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101 FAQ on Resin Art - Part 2

Posted by Adryanna Sutherland on

Q: Can I add color to my resin art?
A: Yes, you can add color to your resin art using various pigments, alcohol inks, dyes, or even acrylic paint. Keep in mind that as you add more fluid color (inks, dyes, paints versus pigments and mica powders) you could make the resin composition thinner and it may not completely harden.

Q: How long does it take for resin to cure?
A: The curing time for resin can vary depending on the type of resin and the environmental conditions, but it typically takes between 24 to 72 hours. If your resin doesn't fully harden, it could be due to the type of resin you used, what you put in the resin (too much fluids), or the mixing ratio.

Q: What is the difference between casting resin and coating resin?
A: Casting resin is designed for thicker pours, while coating resin is used for thin, topcoat applications. Casting resin typically cures with fewer bubbles, but it also takes longer to fully cure.

Q: How do I prevent bubbles in my resin art?
A: To prevent bubbles, make sure to stir the resin and hardener slowly and gently. Using a heat gun or torch can also help remove bubbles. Keep a fire extinguisher handy and keep the heat / flames away from the mold and don't use with alcohol. You can also let the resin sit for 5 min before you pour it, and don't use wooden sticks as that can create more bubbles. Follow the manufacturer's instructions.

Q: Can I use resin on a canvas?
A: Yes, but it's important to seal the canvas first to prevent the resin from soaking into the fabric. Also, if you can support the bottom of the canvas, you can prevent sagging. Some people will pour a layer of resin on the back of the canvas and let that cure before they work on the front of the canvas. This will help to keep the canvas from sagging when you seal the top.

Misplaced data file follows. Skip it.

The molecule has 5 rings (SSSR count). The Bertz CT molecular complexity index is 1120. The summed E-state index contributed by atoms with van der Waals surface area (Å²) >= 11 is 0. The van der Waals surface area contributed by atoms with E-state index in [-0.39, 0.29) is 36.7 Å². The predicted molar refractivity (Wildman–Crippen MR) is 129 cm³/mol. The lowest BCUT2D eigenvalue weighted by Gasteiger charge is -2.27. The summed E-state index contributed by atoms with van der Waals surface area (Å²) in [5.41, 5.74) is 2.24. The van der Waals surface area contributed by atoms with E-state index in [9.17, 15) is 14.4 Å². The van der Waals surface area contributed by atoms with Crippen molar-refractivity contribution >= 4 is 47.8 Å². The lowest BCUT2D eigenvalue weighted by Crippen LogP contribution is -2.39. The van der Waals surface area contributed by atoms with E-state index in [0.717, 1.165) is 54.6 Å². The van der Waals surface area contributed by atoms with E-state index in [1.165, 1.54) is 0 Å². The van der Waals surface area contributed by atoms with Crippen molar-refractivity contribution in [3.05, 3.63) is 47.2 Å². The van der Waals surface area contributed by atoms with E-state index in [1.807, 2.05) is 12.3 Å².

Q: How do I clean up after working with resin?
A: Uncured resin can be cleaned up with acetone or rubbing alcohol. Cured resin can be scraped off surfaces or sanded. 

Q: What is a flood coat in resin?
A: You often will get a slight "lip" on the cured resin as resin will naturally creep up the sides of the mold. You can use a tool to "cut" off the edge or use a sanding tool to knock the edge off. The edge can be sharp but once you sand or shave it off, that edge will no longer be shiny. If you are using a permanent paint marker on the edge it's not a problem, but keep this in mind. Many people will do a top coat to cover the demoulded item and create a dome effect, called a flood coat. You just have to be careful not to let the resin drip over the sides unless you have taped off the sides and back.

Q: Can I fix mistakes in my resin art?
A: Yes, mistakes can often be sanded down after the resin has cured, and then a new layer of resin can be poured on top.

Q: How do I store my resin supplies?
A: Resin and hardener should be stored in a cool, dry place out of direct sunlight. Other supplies like molds and tools can be stored in a clean, dry area. Always store your molds flat. 

Q: How do I maintain the shine of my resin art?
A: To maintain the shine of your resin art, avoid exposing it to direct sunlight for extended periods, as this can cause yellowing. Regularly dusting the piece can also help maintain its shine.

Q: Where can I find inspiration for my resin art?
A: Inspiration can come from many places, such as nature, other artists, or even everyday objects. At, we also provide a variety of resources and ideas to inspire your resin art journey on Instagram at create.getmessy.lovelife.


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